Braves’ offense largely a boom-or-whiff proposition

When the Braves gave the biggest free-agent contract in franchise history to B.J. Upton in November, then traded for brother Justin Upton (and third baseman Chris Johnson) two months later, a few things became clear:

They were serious about winning. They were going to hit home runs. And they didn’t care if they struck out. A lot.

Twenty-one games into the season, the Braves have racked up a ton of homers and strikeouts as expected, and their major league-best 15-6 record suggests the bold winter moves and offensive approach are working.

Some traditionalists may cringe over the fact that the Braves have not been good at situational hitting and that they are on pace to become the second team in history to strike out more than 1,400 times and that they already have two 16-strikeout games and two 13-strikeout games.

But the Braves also are on a record home-run pace and already have 10 multi-homer games, including seven with three or more. Justin Upton leads the majors with an Atlanta-record 11 April homers, and the Braves lead the majors with 35.

“There’s different ways of scoring runs,” said hitting coach Greg Walker, in his second season with the Braves after 8 1/2 as White Sox hitting coach. “This is what the Atlanta Braves chose to do. And I’ve coached teams like this before, and answered all the questions, and seen what works and what doesn’t work.

“Last year we had probably as good a combination of leadoff and No. 2 hitter as there was in baseball (leadoff man Michael Bourn and No. 2 hitter Martin Prado), especially in the first two-thirds of the season. Bourny scuffled down the stretch. We did get a lot of early leads, but we didn’t score any more runs than what we’re doing now. It’s just a different style, and we have the potential to get better in (this style).”

The Braves currently rank second-to-last in the National League in average and on-base percentage from their leadoff hitters — primarily B.J. Upton and Andrelton Simmons — and rank last with a .138 average from the two-hole, where Jason Heyward (.121) struggled for three weeks and had an emergency appendectomy Monday.

That goes a long way to explaining how 10 of Justin Upton’s 11 homers have come with the bases empty.

Heyward should be back in a couple of weeks, and the Braves are confident that it’s only a matter of time before he starts to heat up at the plate along with B.J. Upton, Simmons and Dan Uggla, who has the most at-bats in the five-hole slot, where the Braves rank last in the league with a .173 average.

“We’re just kind of scratching the surface,” Uggla said of the team’s offense. “Justin’s off to a great start. We’ve got to get some guys on consistently for him, so those solos turn into two- and three-run shots. Me and B.J. are going to get going, J-Hey’s going to come back and get going, Simmons …”

Three of the top five spots in the Braves’ batting order have underperformed, while Justin Upton has been otherworldly batting third, and rookie catch Evan Gattis has surpassed expectations and filled in admirably in the cleanup spot while Freddie Freeman was on the 15-day disabled list with a strained oblique.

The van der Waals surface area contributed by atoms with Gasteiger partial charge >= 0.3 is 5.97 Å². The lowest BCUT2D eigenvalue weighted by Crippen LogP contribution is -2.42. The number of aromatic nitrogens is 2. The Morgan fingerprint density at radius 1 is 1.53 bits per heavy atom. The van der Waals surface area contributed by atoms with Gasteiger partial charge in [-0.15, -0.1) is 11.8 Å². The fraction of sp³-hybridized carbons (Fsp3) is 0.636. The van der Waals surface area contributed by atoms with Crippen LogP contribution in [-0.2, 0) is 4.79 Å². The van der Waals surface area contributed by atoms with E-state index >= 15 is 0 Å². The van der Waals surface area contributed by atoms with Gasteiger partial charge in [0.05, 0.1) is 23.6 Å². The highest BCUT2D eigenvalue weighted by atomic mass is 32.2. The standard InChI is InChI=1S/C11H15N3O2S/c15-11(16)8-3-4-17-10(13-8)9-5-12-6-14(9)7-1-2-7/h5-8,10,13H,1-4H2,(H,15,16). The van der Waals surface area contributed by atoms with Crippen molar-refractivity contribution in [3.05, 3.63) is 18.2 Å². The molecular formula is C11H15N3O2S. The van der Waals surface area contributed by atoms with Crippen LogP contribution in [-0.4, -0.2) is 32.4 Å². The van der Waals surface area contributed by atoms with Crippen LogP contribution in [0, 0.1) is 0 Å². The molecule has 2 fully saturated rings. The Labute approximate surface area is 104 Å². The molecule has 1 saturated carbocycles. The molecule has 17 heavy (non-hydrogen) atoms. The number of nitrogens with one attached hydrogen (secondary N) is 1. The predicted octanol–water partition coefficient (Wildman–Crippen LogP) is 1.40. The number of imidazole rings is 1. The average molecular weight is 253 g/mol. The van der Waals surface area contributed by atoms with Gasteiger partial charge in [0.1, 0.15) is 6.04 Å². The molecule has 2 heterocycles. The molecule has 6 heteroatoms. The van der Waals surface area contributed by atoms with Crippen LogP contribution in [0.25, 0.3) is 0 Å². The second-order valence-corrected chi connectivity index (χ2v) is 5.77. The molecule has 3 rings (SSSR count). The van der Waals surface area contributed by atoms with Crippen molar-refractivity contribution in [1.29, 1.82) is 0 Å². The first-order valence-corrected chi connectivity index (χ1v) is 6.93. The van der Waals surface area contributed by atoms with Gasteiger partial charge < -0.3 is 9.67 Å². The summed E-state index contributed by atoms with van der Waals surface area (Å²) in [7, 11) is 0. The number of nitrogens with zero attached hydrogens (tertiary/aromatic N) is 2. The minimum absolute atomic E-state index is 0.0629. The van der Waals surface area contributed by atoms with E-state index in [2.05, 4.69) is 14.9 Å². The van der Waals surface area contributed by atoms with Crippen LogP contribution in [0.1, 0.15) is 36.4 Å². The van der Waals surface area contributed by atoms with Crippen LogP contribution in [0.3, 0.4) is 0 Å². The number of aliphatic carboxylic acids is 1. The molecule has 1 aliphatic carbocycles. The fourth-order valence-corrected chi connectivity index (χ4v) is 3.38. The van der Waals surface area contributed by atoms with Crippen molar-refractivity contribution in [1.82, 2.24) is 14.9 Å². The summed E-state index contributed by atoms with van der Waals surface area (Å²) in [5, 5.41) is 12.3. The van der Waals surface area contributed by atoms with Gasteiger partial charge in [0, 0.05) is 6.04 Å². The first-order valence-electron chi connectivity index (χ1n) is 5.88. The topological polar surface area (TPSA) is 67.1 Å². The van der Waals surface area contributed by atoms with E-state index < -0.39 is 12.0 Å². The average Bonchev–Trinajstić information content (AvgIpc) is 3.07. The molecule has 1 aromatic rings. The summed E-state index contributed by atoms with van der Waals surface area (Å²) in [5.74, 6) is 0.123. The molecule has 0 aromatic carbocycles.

Freeman’s back now. Five-time former Silver Slugger Brian McCann (shoulder surgery) starts a rehab assignment with Class-A Rome on Friday and should be off the DL at some point in May, and streaky hitters B.J. Upton (.150, five RBIs) and Uggla (.184, six RBIs) are overdue.

In the meantime, the Braves will keep swinging. All of them.

“We’re not up there trying to hit homers,” Uggla said. “But the fact of the matter is, we’ve got a lot of strong guys in this lineup, and when we connect, we don’t even have to hit it perfect to hit a homer.

“Last year we had to pretty much get two or three hits in a row to score a run. This year we’re in scoring position as soon as we get in the box. But that’s just the type of hitters that we have on this team. Justin’s capable of hitting 40 or 50 homers. We have three or four others that are capable of hitting 30. Couple others capable of hitting 20.”

And several are fully capable of striking out well over 150 times.

According to Fangraphs, Braves hitters have swung and missed at 11.2 percent of all pitches, the highest percentage in the NL and the second in the majors behind Houston’s 12.6. Twelve teams have swung and missed at 8.6 percent or fewer.

Braves hitters have made contact 75.1 percent of the times they’ve swung the bat, the lowest contact rate in the NL and second-lowest in majors ahead the Astros (72.8). Fourteen major league teams were above 80 percent.

The Braves’ homer pace projects to 270, six above the record by the 1997 Seattle Mariners.

Walker was hitting coach when the White Sox led the majors with 236 homers in 2006 and 235 in 2008, and set a franchise record with 242 in 2004.

But the White Sox also led the American League in sacrifice bunts and bunt hits while hitting 200 homers in their World Series championship season in 2005, and in 2006 they led the league in average with runners in scoring position (.307) while having four players with 30 or more homers.

The Braves rank 22nd in the majors with a .223 average with runners in scoring position.

“I think one thing that’s going to get better is our hitting with runners in scoring position,” Walker said. “It’s been horrific so far, but, you know, we’ve been able to score more than they have 15 times. And we’ve done some things really outstanding, and done some things poorly. We’ll probably end up in the middle somewhere on both of them.”